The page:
Impact of adverse news media on prescriptions for osteoporosis: effect on fractures and mortality

Philip N Sambrook, Jiang S Chen, Judy M Simpson and Lyn M March
Med J Aust 2010; 193 (3): 154-156.
Published online: 2 August 2010

The media play an increasingly important role in disseminating medical information to the general public, predominantly via television and newspapers. While it is important to disseminate knowledge to the public, the media often seem to be more intent on increasing their audience and ratings by issuing alarmist reports than informing the public of new scientific data. For example, in Canada, a public health advisory statement about the use of antidepressants in pregnancy, with subsequent coverage in the media, was widely misunderstood and led to pregnant women making decisions that may not have been in the best interests of their health and their child’s health.1 Similarly, media coverage of the findings of the Women’s Health Initiative2 have had a major effect on patient perceptions about the use of hormone replacement therapy3 and dietary modification4 that were not necessarily evidence-based.

In December 2007, the public broadcaster, the Australian Broadcasting Corporation (ABC), screened an item on its news and current affairs program, The 7.30 Report, about the association between osteonecrosis of the jaw and bisphosphonate use. The program received wide coverage in other media, including newspapers and the internet. A number of factual errors in the program were the subject of a complaint to the ABC, and these errors were subsequently acknowledged in writing by the broadcaster.5 However, the immediate effect of the media coverage was likely to have been considerable misunderstanding among the public, as the program failed to clearly identify the different uses of bisphosphonates in the oncology and osteoporosis settings or the different absolute risks of osteonecrosis in the individual patient.

After the television program aired, there was a reduction in the number of prescriptions filled for bisphosphonates, according to statistics provided by the Drug Utilisation Sub-Committee (DUSC) of the Pharmaceutical Benefits Advisory Committee of the Department of Health and Ageing (Box 1). The graph shows that the increase in antiresorptive drug use over the period 2001–2008 was not linear. The number of Pharmaceutical Benefits Scheme (PBS) and Repatriation Pharmaceutical Benefits Scheme (RPBS) scripts usually declines in the first quarter of each year (due to PBS Safety Net provisions, which subsidise all prescription costs after patients’ costs exceed a specific threshold in a calendar year) and then increases steadily over the remaining three quarters, but the pattern was different in 2008. Before 2008, the number of RPBS scripts in each quarter was always larger than the number in the corresponding quarter in the previous year. It can also be seen that the decline in the number of scripts in the first quarter of 2008 was greater than in the first quarter of previous years and that the growth after the first quarter of 2008 was slower than that in previous years.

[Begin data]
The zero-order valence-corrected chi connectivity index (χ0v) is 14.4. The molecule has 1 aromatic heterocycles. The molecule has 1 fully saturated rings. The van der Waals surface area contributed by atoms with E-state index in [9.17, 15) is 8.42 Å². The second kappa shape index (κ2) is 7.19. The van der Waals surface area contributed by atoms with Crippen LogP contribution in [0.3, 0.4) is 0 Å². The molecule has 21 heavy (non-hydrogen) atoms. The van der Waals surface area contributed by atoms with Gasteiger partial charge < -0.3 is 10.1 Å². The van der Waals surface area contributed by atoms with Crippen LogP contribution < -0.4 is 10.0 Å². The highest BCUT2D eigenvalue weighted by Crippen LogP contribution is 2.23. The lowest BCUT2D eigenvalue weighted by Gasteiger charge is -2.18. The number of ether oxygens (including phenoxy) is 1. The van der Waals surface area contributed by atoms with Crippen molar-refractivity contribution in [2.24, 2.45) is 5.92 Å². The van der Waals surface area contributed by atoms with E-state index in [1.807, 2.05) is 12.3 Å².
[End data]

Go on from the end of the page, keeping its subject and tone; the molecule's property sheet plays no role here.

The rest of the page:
We modelled the effect of this decrease in bisphosphonate prescriptions to estimate the impact on fractures and associated mortality in the Australian population.


The DUSC provided quarterly numbers of RPBS scripts filled for antiresorptive drugs for the period 2001–2008, as well as information on bone densitometry services (item numbers 12306, 12309, 12321 and 12323) for the years 2006–2008. These statistics included only claims processed by Medicare Australia, not services provided to public patients in hospital.

We developed two polynomial regression models of the quarterly number of RPBS scripts. Both included continuous covariates for year (Year 1 to Year 7 or 8) and quarter (Quarter 1 to 4), and we tested squared terms in year and quarter, as well as all two-way interaction terms.

For Model 1, we used the data for 2001–2007 and then used this model to predict the number of scripts in the first three quarters of 2008. The average difference between the predicted numbers based on the prior 7 years and the recorded numbers for the first three quarters of 2008 was considered as the effect size of the media coverage.